“Work for those who can. Security for those who can’t. Support for all.”

Work for those who can. Security for those who cant. Support for all.

Wednesday, 9 April 2014

How to assess someone properly

Sarah's Work Capability Assessment was not conducted by Atos using a computer-based tick box system, but by a doctor who had knowledge of her rare condition.


I have an uncommon condition called Primary Biliary Cirrhosis (PBC). As well as being uncommon, it is poorly understood. All this is important in the context of the WCA and LiMA (the software used by Atos) because they are designed to standardise things. You can't standardise the unpredictable.


I first became ill in autumn 2011. I couldn't stay awake and my brain function had gone from pretty good (though I say it myself) to 'barely able to remember my own name' some days. It took 9 months to get a diagnosis and it took another 15 months after that for the doctors to acknowledge that my tiredness, pain and cognitive problems are related to the PBC. 

Having to fight to get it acknowledged was beginning to wear me down and I know that I was dangerously close to depression see-saw. On top of it all, I had the WCA looming.

But I was in a privileged position.

Although I work in the UK, I live in Ireland. So my WCA was conducted by a doctor from the Irish Department of Social Protection. It had taken about 14 months from the date of my application for ESA to get the assessment so you can imagine the level of stress involved.
I went in for my assessment and said to the doctor 'I know that this is an unusual condition so I brought some information for you - hopefully it will explain things a bit better.' Well, to my utter astonishment he said that he knew about PBC. He went on to conduct the kindest, most considerate, most comprehensive and most understanding assessment that I have encountered in the past two years. The result was that I ended up in tears, bawling my way through it and remembering everything that I needed to tell him.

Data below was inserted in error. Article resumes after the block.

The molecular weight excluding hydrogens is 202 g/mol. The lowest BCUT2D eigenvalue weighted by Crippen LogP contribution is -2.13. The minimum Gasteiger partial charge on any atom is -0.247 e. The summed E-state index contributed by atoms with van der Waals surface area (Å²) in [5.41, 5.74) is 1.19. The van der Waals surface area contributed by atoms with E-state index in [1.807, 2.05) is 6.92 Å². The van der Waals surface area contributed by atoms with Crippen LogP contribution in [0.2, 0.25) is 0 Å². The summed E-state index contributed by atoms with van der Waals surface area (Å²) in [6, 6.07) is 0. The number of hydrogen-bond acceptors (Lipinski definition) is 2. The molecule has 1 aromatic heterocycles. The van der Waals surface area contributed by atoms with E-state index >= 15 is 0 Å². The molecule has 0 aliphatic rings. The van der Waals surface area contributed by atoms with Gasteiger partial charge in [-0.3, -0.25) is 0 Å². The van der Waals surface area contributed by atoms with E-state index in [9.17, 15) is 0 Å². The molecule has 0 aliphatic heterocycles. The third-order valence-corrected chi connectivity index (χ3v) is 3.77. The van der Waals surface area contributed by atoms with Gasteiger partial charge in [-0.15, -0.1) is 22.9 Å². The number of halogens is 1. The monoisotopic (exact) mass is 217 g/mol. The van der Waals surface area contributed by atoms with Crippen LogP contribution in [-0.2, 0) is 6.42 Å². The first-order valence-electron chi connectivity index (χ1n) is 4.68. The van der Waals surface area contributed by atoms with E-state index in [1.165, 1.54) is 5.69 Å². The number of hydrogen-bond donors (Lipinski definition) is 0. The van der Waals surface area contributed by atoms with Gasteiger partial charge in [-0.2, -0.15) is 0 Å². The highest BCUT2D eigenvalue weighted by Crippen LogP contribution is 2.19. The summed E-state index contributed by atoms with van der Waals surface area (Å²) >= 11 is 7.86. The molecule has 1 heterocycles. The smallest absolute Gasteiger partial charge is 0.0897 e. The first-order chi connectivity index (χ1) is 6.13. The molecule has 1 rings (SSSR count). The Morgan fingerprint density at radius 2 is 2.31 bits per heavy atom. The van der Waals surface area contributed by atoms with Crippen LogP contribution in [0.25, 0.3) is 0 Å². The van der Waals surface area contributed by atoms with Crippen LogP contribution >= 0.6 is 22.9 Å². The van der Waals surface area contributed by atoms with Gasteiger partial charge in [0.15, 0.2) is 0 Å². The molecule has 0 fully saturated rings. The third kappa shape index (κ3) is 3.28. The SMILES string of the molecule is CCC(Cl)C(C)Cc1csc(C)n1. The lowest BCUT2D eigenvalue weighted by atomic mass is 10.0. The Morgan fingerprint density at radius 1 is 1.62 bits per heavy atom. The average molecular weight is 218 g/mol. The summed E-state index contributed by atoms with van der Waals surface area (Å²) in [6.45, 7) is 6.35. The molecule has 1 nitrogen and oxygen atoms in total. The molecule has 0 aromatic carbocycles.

There are three key points here.

First, the assessment was based on a conversation and a form - NOT the computerised assessment. He went into every detail and allowed me to speak. I got the opportunity to explain things like 'today I can come here and do this because yesterday I didn't do very much and I have written off the next 3 days to come round from this effort.' I was able to explain what I could do without effort 18 months ago that I don't even think about doing now. 

The assessment took the same amount of time as other people report in the Atos version (up to 45 minutes) so it was not just a matter of taking more time. It was that the assessment actually addressed the matter of work and disability - something that the Atos version doesn't do.

Second, because he KNEW the condition, we were able to talk properly about the impact of the illness on my day to day life. 

Third, he treated me with compassion and dignity. At no point in the assessment did I feel like I was just a number or a nuisance. 

When I walked out of that assessment (bearing in mind that I didn't know what the outcome would be and he gave no clues) I felt as if someone had lifted a huge weight off my shoulders - literally. Even my mum, who is used to seeing me come out of appointments close to tears, noticed the difference immediately.


  1. The only way to 'assess someone properly' is to leave matters in the hands of the doctors treating that person, and for the government to respect that decision.

    Work Capability assessments were introduced under the influence of the rogue insurance company UNUM, with an obvious agenda for disability benefits to be privatised and the insurance industry taking over.

    Work Capability Assessments do not check for (non existent) fraud, they are just a backdoor to attempt to deprive people of their entitlements, after their own doctors have certified them as unfit for work.

    Nothing was wrong with the old IB/DLA system - it was safe, and at least nobody seems to have been killed by it.

    The subtitle of your website 'Work for those who can' seems to be suggesting that SOME disabled people should be forced to work (against their own doctors' advice).

    So your site would still seem to support some form of work capability assessment, as well as UNUM's discredited BPS model of disabiity, on which the 'work for those who can' concept is based.

    I disagree. Anyone signed off as unfit to work by their GP should not be required to work again until they are cured, with the permanantly sick/disabled receiving awards for life.

    1. Please dont extrapolate the strap line - read the whole report. At no point do we suggest that people are forced to work. The whole basis of the report is about identifying help for those who want to work, and removing the multitude of barriers to work.
      The report advocates on-going financial support for those who cant work, without continual assessments of those who will not recover and are moving away from employment. In fact employment is not the point of the report - the report looks in both directions and asks how can the state support people anywhere on their journey.